Mg-chelatase, which was first discovered in photosynthetic bacteria, is the first enzyme catalyzing the committed step of chlorophyll synthesis. Mg-chelatase consists of three subunits: I (40-kDa), D (70-kDa), and H (140-kDa) [33]. Only one copy of all the three subunits exists in rice. However, there is more than one subunit I in some species, such as Arabidopsis [34]. Mg-chelatase activity can only be detected when all three subunits are present [35]. Subunit I of Mg-chelatase belongs to the functionally diverse superfamily of AAA proteins and has the ATPase activity which is associated with various cellular activities [36]. Subunit D of Mg-chelatase has three consecutive regions: an N-terminal domain homologous to the AAA module of subunit I but without ATPase activity, a central acidic and Pro-rich region, and an integrin I domain with an unknown function at the C-terminus [37]. ATP combines with subunit I, subunit D, and Mg2+ to form the I-D-Mg-ATP complex. Subunit H combines with Protoporphyrin IX to form the H- Protoporphyrin IX complex. Then, I-D-Mg-ATP and H-protoporphyrin IX are combined together to hydrolyze ATP. Simultaneously, Mg2+ is added to Protoporphyrin IX to form Mg-Protoporphyrin IX [38].

Using the map-based cloning method and T-DNA insertion mutants, the five genes Chl1 [39], Chl9 [39], Ygl9 [40], Ygl3 [9], and ChlH [41] have been cloned in rice. Chl1, Ygl98, and Ygl3 code for OsChlD, and they are alleles. Chl9 codes for OsChlI and ChlH codes for OsChlH. Plants with ch11 exhibit yellowish-green leaves at the seedling stage, and then the color turns to a normal green at maturity. The mutational allele of Chl1 has a single base change from G to A at position 1176 bp which is located at the 8th exon. This nucleotide change leads to one aa conversion from Arg (R) to Gln (Q) at position 393 aa [39]. The ygl98 mutant exhibits a yellow-green leaf phenotype throughout the growing season and lower grain output. Mutational Yg198 has a single base change from G to A at position 1522 bp which is located at the 10th exon. This conversion results in an amino acid change from Ala (A) to Thr (T) at position 508 aa [40]. The ygl3 mutant displays a yellowy-green leaf-color throughout the growth cycle, lower plant height, and lower grain yield. The mutational Yg13 has a single base change from G to C at position 1009 bp which is located at 6th exon. This mutation leads to an amino acid change from Ala (A) to Thr (T) at position 337 aa [9].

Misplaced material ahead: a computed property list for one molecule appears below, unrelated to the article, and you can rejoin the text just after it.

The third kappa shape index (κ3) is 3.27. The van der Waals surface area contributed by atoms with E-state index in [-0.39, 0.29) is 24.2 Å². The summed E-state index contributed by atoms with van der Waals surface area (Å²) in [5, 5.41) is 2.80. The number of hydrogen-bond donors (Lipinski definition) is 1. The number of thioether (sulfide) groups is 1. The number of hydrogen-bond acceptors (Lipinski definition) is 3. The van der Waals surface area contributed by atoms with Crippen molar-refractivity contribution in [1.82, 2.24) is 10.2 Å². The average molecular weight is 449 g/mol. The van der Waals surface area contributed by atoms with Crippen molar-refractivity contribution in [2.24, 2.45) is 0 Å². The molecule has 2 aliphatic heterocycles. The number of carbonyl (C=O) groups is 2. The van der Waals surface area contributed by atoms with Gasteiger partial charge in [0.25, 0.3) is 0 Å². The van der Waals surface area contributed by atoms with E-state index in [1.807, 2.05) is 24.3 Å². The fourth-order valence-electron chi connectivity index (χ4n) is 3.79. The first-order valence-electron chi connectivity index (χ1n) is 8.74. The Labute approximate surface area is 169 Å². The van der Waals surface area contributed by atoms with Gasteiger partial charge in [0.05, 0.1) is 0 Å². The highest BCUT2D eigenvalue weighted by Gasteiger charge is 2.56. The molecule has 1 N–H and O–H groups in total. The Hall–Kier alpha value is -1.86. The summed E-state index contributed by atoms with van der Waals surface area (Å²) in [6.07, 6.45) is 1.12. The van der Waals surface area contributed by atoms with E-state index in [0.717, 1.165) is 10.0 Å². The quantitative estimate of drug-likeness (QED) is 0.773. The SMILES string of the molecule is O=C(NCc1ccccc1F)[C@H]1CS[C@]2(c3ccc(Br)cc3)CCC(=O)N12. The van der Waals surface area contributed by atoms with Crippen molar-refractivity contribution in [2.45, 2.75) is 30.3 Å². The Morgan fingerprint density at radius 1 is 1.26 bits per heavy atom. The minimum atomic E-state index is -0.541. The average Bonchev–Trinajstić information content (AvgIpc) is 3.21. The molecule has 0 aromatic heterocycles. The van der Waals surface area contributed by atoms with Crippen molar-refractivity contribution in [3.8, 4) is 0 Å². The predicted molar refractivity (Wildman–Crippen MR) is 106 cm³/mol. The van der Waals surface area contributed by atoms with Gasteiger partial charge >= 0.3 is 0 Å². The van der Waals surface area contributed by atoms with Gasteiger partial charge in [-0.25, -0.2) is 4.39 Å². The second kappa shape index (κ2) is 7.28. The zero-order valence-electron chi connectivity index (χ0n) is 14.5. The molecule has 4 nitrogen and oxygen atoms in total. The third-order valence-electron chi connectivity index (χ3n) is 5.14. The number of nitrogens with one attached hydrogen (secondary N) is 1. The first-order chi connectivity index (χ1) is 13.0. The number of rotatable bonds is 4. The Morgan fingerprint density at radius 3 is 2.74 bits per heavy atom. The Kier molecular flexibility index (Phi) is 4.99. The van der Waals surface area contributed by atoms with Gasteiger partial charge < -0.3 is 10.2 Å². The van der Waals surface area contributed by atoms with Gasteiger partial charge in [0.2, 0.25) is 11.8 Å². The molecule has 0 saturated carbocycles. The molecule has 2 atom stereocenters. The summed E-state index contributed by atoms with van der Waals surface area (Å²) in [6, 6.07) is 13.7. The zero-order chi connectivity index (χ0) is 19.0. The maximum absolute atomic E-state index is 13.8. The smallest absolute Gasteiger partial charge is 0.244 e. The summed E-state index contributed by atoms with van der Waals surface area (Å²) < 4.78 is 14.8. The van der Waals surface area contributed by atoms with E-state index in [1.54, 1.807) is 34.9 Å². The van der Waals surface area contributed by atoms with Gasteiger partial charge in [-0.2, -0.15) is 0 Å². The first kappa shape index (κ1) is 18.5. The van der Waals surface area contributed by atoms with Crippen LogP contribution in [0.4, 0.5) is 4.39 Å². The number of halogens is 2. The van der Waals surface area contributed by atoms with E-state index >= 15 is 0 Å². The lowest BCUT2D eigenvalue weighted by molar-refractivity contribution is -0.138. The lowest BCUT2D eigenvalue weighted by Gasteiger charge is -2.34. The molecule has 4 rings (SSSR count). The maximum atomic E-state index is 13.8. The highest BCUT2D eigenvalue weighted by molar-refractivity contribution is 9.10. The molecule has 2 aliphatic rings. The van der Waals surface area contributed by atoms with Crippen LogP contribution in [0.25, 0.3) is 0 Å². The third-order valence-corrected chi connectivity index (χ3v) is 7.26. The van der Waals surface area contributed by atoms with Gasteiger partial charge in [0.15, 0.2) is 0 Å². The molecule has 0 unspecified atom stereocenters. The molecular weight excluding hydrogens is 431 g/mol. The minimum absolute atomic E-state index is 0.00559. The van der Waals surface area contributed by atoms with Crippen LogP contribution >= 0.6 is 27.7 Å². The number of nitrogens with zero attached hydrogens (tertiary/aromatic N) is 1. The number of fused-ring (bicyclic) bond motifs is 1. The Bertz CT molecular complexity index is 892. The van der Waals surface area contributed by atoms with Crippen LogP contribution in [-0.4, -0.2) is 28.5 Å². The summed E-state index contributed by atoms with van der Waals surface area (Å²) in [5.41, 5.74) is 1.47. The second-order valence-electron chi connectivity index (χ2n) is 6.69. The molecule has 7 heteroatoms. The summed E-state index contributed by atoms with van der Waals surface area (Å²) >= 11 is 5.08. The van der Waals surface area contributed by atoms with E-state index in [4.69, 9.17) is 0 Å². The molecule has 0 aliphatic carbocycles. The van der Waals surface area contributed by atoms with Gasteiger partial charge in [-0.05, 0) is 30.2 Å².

The rice variety An Nong Biao 810S is a natural, yellowy-green leaf mutant selected from the PTGMS (photo- and thermo-sensitive genetic male sterile) rice line An Nong 810S maintained by Huaihua Vocational and Technical College of Hunan [42]. This plant leaf displays a permanent yellowy-green color throughout its life. Several studies reported no remarkable differences between wild type and the mutant in other primary agronomic traits [43], [44]. Compared to the wild type An Nong 810S, the mutant has a sharp drop in chlorophyll content. This variety as a visual marker is useful for testing the varietal purity of hybrid rice seeds. The leaf-color phenotype in this mutant is controlled by the single recessive nuclear gene Ygl7 which encodes a magnesium-chelatase ChlD. In this study, a single-nucleotide mutation from T to C at position 1883 bp of gene Ygl7 which leads to a change in the protein (Leu to Ser at position 628 aa)is identified by genetic sequencing. The RNAi assay of normal Ygl7 has been conducted in Nipponbare. Interestingly, back-crosses between the mutant ygl7 and other varieties displayed yellow-leaves. This research is significant for the application of a leaf-color marker gene in hybrid rice production and for exploration of the chlorophyll synthesis mechanism.

Materials and Methods

Plant materials

These experiments were conducted at Hunan Changsha and Hainan Sanya in April 2009 to October 2013. We used the following varieties.

The mutant ygl7 was a spontaneous yellow-green leaf mutant derived from multiplication of the PTGMS rice variety An Nong 810S (810S) (Oryza sativa L. ssp. indica) [42]. For genetic analysis, we used three combinations derived from crossing ygl7 with two indica cultivars (353 and 9311) and a japonica variety termed Nipponbare (NPB). The F2 population derived from crossing ygl7 with NPB was used to map Ygl7. The ygl7's near-isogenic line ygl7-NIL was used as a genetic complement. We constructed the near -isogenic line ygl7-NIL to function as acceptor material of the genetic transformation. Nipponbare was the acceptor parent back-crossed with the donor parent, ygl7. The yellow plants' population from BC4F2 is ygl7-NIL. The Chl1 mutant (obtained from Professor Nam-Chon Paek, College of Agriculture and Life Sciences, Seoul National University) and the ygl98 mutant (obtained from Professor Wang Ping-rong, Sichuan Agriculture University) are the OsChlD allele's mutant. All plant materials were planted under a standard management.

Genetic analysis and mapping

The leaf-color phenotype in the F1 and F2 populations were designated as the wild type (normal green leaf) and the yellowy-green leaf phenotype was considered the mutant. The F2 segregation ratios were analyzed with a χ2 goodness of fit test using the Excel software.